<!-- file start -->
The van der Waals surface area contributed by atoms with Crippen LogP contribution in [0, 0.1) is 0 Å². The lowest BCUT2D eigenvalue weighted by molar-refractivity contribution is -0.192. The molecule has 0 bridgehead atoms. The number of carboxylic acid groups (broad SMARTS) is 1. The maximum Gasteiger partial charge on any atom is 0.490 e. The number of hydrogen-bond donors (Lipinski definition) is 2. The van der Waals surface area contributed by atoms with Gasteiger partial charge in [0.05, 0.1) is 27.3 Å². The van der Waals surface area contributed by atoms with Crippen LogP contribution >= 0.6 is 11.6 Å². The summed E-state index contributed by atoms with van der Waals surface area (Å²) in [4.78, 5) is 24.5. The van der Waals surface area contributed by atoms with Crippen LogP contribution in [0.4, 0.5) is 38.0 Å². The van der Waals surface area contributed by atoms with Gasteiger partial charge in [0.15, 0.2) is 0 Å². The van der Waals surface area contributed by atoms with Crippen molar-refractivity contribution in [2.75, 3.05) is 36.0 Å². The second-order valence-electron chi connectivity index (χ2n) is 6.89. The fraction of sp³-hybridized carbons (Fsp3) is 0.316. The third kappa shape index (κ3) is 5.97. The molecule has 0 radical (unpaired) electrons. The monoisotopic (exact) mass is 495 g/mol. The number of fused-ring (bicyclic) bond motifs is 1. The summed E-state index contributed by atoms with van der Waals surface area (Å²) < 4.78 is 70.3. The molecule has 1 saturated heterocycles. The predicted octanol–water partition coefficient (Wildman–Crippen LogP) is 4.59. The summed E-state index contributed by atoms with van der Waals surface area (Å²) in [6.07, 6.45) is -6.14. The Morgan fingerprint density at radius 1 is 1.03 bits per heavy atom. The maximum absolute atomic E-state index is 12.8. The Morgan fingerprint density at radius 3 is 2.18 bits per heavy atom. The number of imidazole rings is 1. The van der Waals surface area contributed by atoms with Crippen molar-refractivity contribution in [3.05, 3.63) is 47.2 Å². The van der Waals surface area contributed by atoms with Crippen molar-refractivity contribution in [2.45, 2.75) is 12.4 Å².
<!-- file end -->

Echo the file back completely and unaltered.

The van der Waals surface area contributed by atoms with Crippen LogP contribution in [0, 0.1) is 0 Å². The lowest BCUT2D eigenvalue weighted by molar-refractivity contribution is -0.192. The molecule has 0 bridgehead atoms. The number of carboxylic acid groups (broad SMARTS) is 1. The maximum Gasteiger partial charge on any atom is 0.490 e. The number of hydrogen-bond donors (Lipinski definition) is 2. The van der Waals surface area contributed by atoms with Gasteiger partial charge in [0.05, 0.1) is 27.3 Å². The van der Waals surface area contributed by atoms with Crippen LogP contribution >= 0.6 is 11.6 Å². The summed E-state index contributed by atoms with van der Waals surface area (Å²) in [4.78, 5) is 24.5. The van der Waals surface area contributed by atoms with Crippen LogP contribution in [0.4, 0.5) is 38.0 Å². The van der Waals surface area contributed by atoms with Gasteiger partial charge in [0.15, 0.2) is 0 Å². The van der Waals surface area contributed by atoms with Crippen molar-refractivity contribution in [2.75, 3.05) is 36.0 Å². The second-order valence-electron chi connectivity index (χ2n) is 6.89. The fraction of sp³-hybridized carbons (Fsp3) is 0.316. The third kappa shape index (κ3) is 5.97. The molecule has 0 radical (unpaired) electrons. The monoisotopic (exact) mass is 495 g/mol. The number of fused-ring (bicyclic) bond motifs is 1. The summed E-state index contributed by atoms with van der Waals surface area (Å²) < 4.78 is 70.3. The molecule has 1 saturated heterocycles. The predicted octanol–water partition coefficient (Wildman–Crippen LogP) is 4.59. The summed E-state index contributed by atoms with van der Waals surface area (Å²) in [6.07, 6.45) is -6.14. The Morgan fingerprint density at radius 1 is 1.03 bits per heavy atom. The maximum absolute atomic E-state index is 12.8. The Morgan fingerprint density at radius 3 is 2.18 bits per heavy atom. The number of imidazole rings is 1. The van der Waals surface area contributed by atoms with Crippen molar-refractivity contribution in [3.05, 3.63) is 47.2 Å². The van der Waals surface area contributed by atoms with Crippen molar-refractivity contribution in [2.45, 2.75) is 12.4 Å².